TUF Nations Recap: Canada Cleans Up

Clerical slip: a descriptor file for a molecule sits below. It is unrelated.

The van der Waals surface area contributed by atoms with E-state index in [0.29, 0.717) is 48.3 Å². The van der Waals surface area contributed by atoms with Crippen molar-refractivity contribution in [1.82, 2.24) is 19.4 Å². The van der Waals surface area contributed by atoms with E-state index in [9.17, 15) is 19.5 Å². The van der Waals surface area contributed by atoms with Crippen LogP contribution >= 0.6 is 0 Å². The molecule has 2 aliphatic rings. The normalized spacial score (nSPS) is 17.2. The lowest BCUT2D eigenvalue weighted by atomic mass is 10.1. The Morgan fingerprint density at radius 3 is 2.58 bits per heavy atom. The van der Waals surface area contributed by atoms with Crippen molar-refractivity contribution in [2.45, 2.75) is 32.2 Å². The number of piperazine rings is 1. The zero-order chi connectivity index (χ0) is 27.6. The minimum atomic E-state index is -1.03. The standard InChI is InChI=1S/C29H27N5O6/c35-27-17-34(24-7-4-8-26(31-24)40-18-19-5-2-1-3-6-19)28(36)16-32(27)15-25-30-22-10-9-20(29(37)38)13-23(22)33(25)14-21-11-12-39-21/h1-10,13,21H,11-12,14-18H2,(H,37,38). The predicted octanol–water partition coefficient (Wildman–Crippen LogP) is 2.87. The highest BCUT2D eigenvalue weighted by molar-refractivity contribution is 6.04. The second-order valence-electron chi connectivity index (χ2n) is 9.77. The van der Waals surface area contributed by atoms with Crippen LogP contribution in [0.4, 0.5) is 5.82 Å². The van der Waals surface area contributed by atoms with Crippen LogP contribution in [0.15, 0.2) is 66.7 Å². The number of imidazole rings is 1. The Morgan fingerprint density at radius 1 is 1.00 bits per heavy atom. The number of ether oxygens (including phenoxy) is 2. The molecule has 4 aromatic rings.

While TUF Nations was the least watched iteration of the show to appear on TV in the 25 seasons since it began, fans were treated to a solid night of fights to cap off the season. The theme of the season was Canada vs. Australia, and the entire season was dominated by the Canucks. All four finalists from the show were Canadian, so there wasn’t much reason to continue the rivalry aside from the bout between coaches Patrick Cote and Kyle Noke. Even the one additional Canada/Australia bout on the card was originally scheduled to be between two members of Noke’s team. There was still a very strong contingent of Canadian fighters on the card aside from the TUF bouts, and they did remarkably well. In fact, of the seven bouts featuring Canadians against fighters from other countries, hometown fighters went 6-1. The main event – and reason most viewers outside of Canada and Australia were tuning in – was a middleweight bout between long-time contender Michael Bisping and former Strikeforce title challenger Tim Kennedy. Over the course of five rounds, Kennedy was able to do what nobody else at 185lbs has been able to, consistently take (and more importantly, hold) Bisping down. Kennedy’s top control and guard passing was phenomenal in this bout, as Bisping has long been renowned as an excellent defensive grappler and he was nullified for three complete rounds. The other two were contested on the feet, with Bisping taking one and Kennedy winning another. Most had it scored 49-46 Kennedy, and there was little doubt he would have his hand raised.